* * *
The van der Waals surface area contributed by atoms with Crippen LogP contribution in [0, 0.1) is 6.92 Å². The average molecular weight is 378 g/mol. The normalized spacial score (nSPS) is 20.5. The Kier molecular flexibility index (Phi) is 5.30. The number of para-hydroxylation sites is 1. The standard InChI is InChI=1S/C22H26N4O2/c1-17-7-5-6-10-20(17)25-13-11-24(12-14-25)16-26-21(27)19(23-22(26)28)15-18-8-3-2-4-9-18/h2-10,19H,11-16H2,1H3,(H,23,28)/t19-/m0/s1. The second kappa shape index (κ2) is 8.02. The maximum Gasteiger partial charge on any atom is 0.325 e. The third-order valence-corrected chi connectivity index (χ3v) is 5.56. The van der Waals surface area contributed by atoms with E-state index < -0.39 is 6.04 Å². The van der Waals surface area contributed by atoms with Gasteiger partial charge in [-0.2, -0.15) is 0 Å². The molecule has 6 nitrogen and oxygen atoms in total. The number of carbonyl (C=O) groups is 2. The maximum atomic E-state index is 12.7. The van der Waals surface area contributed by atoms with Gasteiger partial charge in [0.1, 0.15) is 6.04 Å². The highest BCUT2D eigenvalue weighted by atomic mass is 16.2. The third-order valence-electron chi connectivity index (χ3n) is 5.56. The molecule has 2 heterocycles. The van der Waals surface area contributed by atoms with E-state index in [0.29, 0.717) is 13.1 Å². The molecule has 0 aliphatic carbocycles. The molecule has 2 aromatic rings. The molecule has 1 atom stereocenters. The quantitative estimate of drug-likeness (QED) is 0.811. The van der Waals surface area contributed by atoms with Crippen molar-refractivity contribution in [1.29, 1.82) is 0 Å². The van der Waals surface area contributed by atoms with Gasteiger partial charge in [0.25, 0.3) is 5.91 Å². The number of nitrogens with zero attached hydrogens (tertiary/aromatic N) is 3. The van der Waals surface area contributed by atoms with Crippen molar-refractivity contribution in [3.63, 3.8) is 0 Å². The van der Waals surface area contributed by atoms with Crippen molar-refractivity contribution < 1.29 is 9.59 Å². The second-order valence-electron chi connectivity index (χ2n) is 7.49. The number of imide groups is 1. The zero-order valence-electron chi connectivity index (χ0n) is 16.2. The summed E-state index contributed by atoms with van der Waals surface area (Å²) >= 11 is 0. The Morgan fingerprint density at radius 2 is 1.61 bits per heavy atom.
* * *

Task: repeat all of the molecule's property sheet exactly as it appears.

The van der Waals surface area contributed by atoms with Crippen LogP contribution in [0, 0.1) is 6.92 Å². The average molecular weight is 378 g/mol. The normalized spacial score (nSPS) is 20.5. The Kier molecular flexibility index (Phi) is 5.30. The number of para-hydroxylation sites is 1. The standard InChI is InChI=1S/C22H26N4O2/c1-17-7-5-6-10-20(17)25-13-11-24(12-14-25)16-26-21(27)19(23-22(26)28)15-18-8-3-2-4-9-18/h2-10,19H,11-16H2,1H3,(H,23,28)/t19-/m0/s1. The second kappa shape index (κ2) is 8.02. The maximum Gasteiger partial charge on any atom is 0.325 e. The third-order valence-corrected chi connectivity index (χ3v) is 5.56. The van der Waals surface area contributed by atoms with E-state index < -0.39 is 6.04 Å². The van der Waals surface area contributed by atoms with Gasteiger partial charge in [-0.2, -0.15) is 0 Å². The molecule has 6 nitrogen and oxygen atoms in total. The number of carbonyl (C=O) groups is 2. The maximum atomic E-state index is 12.7. The van der Waals surface area contributed by atoms with Gasteiger partial charge in [0.1, 0.15) is 6.04 Å². The highest BCUT2D eigenvalue weighted by atomic mass is 16.2. The third-order valence-electron chi connectivity index (χ3n) is 5.56. The molecule has 2 heterocycles. The van der Waals surface area contributed by atoms with E-state index in [0.29, 0.717) is 13.1 Å². The molecule has 0 aliphatic carbocycles. The molecule has 2 aromatic rings. The molecule has 1 atom stereocenters. The quantitative estimate of drug-likeness (QED) is 0.811. The van der Waals surface area contributed by atoms with Crippen molar-refractivity contribution in [1.29, 1.82) is 0 Å². The van der Waals surface area contributed by atoms with Gasteiger partial charge in [0.25, 0.3) is 5.91 Å². The number of nitrogens with zero attached hydrogens (tertiary/aromatic N) is 3. The van der Waals surface area contributed by atoms with Crippen molar-refractivity contribution in [3.63, 3.8) is 0 Å². The van der Waals surface area contributed by atoms with Crippen molar-refractivity contribution < 1.29 is 9.59 Å². The second-order valence-electron chi connectivity index (χ2n) is 7.49. The number of imide groups is 1. The zero-order valence-electron chi connectivity index (χ0n) is 16.2. The summed E-state index contributed by atoms with van der Waals surface area (Å²) >= 11 is 0. The Morgan fingerprint density at radius 2 is 1.61 bits per heavy atom.